Tomlin knows a bit about parental expectations, and hopes to instill all he’s learned in daughter Montana (16) and son Chase (11) as they continue to enjoy athletic participation.
When it’s time, Tomlin might even try to sell them on a career in education, as his mother did to him years ago.
PHOTO: Detroit Cass Tech athletic director Edward Tomlin stands in his school's gymnasium. He returned to his alma mater as volleyball coach in 1995.
This is the fourth installment of a series, "Career Paths," focusing on the unsung contributions of athletic directors. See below for earlier installments.
2023 Forsythe Award Celebrates Leinaar's 40 Years Dedicated to School Sports
By Geoff Kimmerly
MHSAA.com senior editor
March 8, 2023
Few people in Michigan have had a longer-lasting influence on the rules and policies of educational athletics than Frankfort’s Karen Leinaar, who has served in several roles locally, statewide and nationally over more than 40 years contributing to the school sports community.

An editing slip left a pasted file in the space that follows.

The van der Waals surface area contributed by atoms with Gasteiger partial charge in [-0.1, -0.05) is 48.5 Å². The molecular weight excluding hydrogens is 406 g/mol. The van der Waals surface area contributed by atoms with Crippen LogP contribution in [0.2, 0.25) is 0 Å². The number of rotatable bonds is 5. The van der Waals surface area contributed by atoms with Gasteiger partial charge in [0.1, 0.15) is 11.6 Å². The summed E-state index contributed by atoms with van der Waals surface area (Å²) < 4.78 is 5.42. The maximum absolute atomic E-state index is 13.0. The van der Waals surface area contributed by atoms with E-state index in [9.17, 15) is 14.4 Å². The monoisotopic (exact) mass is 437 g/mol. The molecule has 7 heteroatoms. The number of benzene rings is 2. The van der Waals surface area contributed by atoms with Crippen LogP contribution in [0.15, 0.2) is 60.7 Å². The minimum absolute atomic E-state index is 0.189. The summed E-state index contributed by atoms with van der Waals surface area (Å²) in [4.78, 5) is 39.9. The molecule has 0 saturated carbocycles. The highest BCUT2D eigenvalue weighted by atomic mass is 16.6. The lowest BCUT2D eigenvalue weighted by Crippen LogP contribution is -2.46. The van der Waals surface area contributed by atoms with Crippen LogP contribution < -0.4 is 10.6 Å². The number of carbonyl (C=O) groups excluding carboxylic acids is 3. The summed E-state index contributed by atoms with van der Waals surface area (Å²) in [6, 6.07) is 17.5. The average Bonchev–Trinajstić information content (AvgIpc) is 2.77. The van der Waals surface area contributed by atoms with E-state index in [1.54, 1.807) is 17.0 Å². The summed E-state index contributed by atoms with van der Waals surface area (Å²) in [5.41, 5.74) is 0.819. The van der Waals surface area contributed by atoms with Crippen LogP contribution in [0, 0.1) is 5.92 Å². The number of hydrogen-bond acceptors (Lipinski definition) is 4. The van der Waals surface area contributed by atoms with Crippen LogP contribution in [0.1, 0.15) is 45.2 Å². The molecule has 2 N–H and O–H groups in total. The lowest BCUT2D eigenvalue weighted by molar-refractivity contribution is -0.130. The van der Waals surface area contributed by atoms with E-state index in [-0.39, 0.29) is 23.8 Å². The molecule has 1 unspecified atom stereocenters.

Thank you, Bill Baker.
The longtime teacher, coach, principal and superintendent during a career that stretched across multiple schools – including Leinaar’s growing up, Delton Kellogg – made an impression on the standout multi-sport athlete before she graduated from high school in 1977. Baker’s philosophy and work led Leinaar to study education at Michigan State University and then brought her back as Delton’s athletic director to begin four decades of making the same impact on children in her hometown and eventually in hometowns all over Michigan and beyond.
Baker died in 2009, but not before continuing to mentor Leinaar through many good times and tough ones.
“The man had two daughters that I grew up with, his wife was a teacher, and he demonstrated to all of us – he never missed an event – that we were important to him. That even though we weren’t his kids, we were his kids and athletics was a way to help kids become better people – and for some kids it was the only thing that they had positive in their life,” Leinaar said. “And he made it known just to that individual kid how important their participation was and their involvement, and how that helped them become the person that they were.
“That to me was such an example of how to help people be good people, that I just took that role on.”